Olmsted Scholar Feature: Ethnicity and Urban Park Design - Re-Envisioning South Omaha
By Katie Leise, 2015 University Olmsted Scholar
Public parks provide essential green space for people to congregate, exercise, and seek respite from the city. Since the conception of Central Park in the mid-1800s, planners and designers have strived to meet the evolving needs and profiles of urban park users. Therefore, understanding contemporary user recreation patterns and preferences is critical for relevant urban park design.
Several factors, including ethnicity, influence leisure styles and should be considered when designing parks. My Master’s Report, Re-Envisioning South Omaha Urban Parks with Community Diversity in Mind, tackles that subject with a focus on parks in South Omaha, Nebraska. Residents living in this area comprise over ten different ethnic groups. Notably, Omaha’s largest Hispanic community resides in South Omaha as well.
Through quantitative and qualitative research, including site analysis, precedent studies, and community interviews, five central themes emerged:
- Community Engagement
- Range of Recreational Activities
- Spatial Relationships, Design, and Design Details
- Parks as Social Space
- Maintenance, Operations, and Expectations
The themes, particularly Range of Recreational Activities and Spatial Relationships, Design, and Design Details, influence a strategy that strives to redesign urban parks in South Omaha with goals of form, function, and foundation. The design goals respond to the community’s unique ethnic composition while maintaining flexible use for all residents and visitors.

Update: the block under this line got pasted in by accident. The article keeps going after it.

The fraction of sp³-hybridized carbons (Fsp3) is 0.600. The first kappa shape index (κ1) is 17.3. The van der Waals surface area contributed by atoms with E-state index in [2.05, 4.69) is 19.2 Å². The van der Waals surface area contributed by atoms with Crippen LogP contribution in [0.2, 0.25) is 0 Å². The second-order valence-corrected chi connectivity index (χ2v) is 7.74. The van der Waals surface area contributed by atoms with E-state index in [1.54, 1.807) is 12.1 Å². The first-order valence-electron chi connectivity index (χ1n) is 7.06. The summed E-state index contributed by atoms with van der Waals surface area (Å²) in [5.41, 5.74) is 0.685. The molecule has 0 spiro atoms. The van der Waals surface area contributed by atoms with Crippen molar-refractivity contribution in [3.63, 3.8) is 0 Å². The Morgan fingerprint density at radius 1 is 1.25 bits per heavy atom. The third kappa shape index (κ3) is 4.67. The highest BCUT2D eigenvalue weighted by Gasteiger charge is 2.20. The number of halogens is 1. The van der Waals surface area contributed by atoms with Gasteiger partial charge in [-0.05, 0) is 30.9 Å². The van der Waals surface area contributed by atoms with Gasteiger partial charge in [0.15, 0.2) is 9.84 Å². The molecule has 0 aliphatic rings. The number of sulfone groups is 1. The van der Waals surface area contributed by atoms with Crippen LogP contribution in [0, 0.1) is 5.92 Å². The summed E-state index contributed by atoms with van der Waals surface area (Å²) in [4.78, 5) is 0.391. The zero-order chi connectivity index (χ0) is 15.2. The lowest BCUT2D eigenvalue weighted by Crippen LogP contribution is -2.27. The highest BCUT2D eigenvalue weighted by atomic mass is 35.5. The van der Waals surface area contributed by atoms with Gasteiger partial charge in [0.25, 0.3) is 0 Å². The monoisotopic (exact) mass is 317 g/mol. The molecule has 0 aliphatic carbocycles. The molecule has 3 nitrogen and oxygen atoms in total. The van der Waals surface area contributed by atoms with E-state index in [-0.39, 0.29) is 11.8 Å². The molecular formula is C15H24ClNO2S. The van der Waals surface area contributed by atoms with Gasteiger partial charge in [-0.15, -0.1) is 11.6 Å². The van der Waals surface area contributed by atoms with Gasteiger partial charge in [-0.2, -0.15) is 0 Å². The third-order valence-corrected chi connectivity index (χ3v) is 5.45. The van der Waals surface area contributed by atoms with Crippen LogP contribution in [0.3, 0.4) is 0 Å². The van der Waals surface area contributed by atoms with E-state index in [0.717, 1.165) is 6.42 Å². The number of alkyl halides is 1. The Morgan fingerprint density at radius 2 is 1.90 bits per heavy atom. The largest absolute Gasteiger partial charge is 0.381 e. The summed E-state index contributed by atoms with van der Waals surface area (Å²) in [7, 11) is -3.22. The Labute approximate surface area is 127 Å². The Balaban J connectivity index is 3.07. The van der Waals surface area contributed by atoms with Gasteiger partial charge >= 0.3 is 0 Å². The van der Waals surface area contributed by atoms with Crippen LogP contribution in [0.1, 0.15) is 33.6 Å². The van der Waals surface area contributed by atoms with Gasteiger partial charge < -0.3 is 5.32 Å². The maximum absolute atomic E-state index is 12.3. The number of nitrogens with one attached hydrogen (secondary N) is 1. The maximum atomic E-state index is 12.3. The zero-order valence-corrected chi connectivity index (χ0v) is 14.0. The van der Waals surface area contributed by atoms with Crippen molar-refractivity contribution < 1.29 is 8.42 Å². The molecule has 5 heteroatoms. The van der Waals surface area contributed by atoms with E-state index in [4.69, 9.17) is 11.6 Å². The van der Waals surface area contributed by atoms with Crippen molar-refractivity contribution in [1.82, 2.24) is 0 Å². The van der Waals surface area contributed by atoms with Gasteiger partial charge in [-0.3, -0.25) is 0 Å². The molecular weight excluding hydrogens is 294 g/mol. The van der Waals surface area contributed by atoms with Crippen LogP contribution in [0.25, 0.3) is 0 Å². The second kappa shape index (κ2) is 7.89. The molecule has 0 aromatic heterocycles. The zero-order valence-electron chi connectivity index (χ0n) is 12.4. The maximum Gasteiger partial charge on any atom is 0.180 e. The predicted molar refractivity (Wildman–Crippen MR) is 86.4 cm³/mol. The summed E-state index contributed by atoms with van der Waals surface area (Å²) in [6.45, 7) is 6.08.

Conceptual redesigns for Lynch Park and Spring Lake Park illustrated the design goals. The proposals incorporated the leisure preferences and recreation patterns as revealed through community interviews of the Hispanic majority as well as the European, Asian, and African minority ethnic groups. The most commonly identified desires by South Omaha residents were flexible spaces, several picnic areas for large groups, continued park maintenance and upkeep, and scheduled events for residents to engage and grow relationships within their community. Connecting with local residents at convenient locations throughout South Omaha was critical to the design process.
Unprogrammed spaces are key to urban parks, particularly when the community exhibits various cultural roots. Flexible areas allow visitors to utilize the space as needed to fit their recreational desires on an individual or community-wide basis. Beyond design, scheduled events at urban parks also contribute to their overall success. Utilizing local organizations and encouraging them to host activities in the parks promotes continued use. People attract people, and in ethnic groups where social life is central, activating the park is as important as the design itself.
Maintenance and upkeep, though difficult tasks, also influence visitor participation. Maintenance plans that prioritize frequently used parks contribute to the appeal and popularity of the park. Additionally, knowledgeable staff and multi-lingual signage help ethnic minority participants feel comfortable in the park environment, promote safety, and discourage discrimination.
Ethnicity is one important consideration among many that should be incorporated into urban park design. Successful urban park design ultimately responds to a community uniquely, keeping in mind, but not singling out ethnicity. As the United States continues to diversify, community-oriented design is increasingly important to landscape architects.
To read the full Re-Envisioning South Omaha Urban Parks with Community Diversity in Mind report, visit: http://hdl.handle.net/2097/19020
Katie Leise completed her Master of Landscape Architecture from Kansas State University in May 2015. She is currently employed with Kimley-Horn & Associates in St. Paul, Minnesota.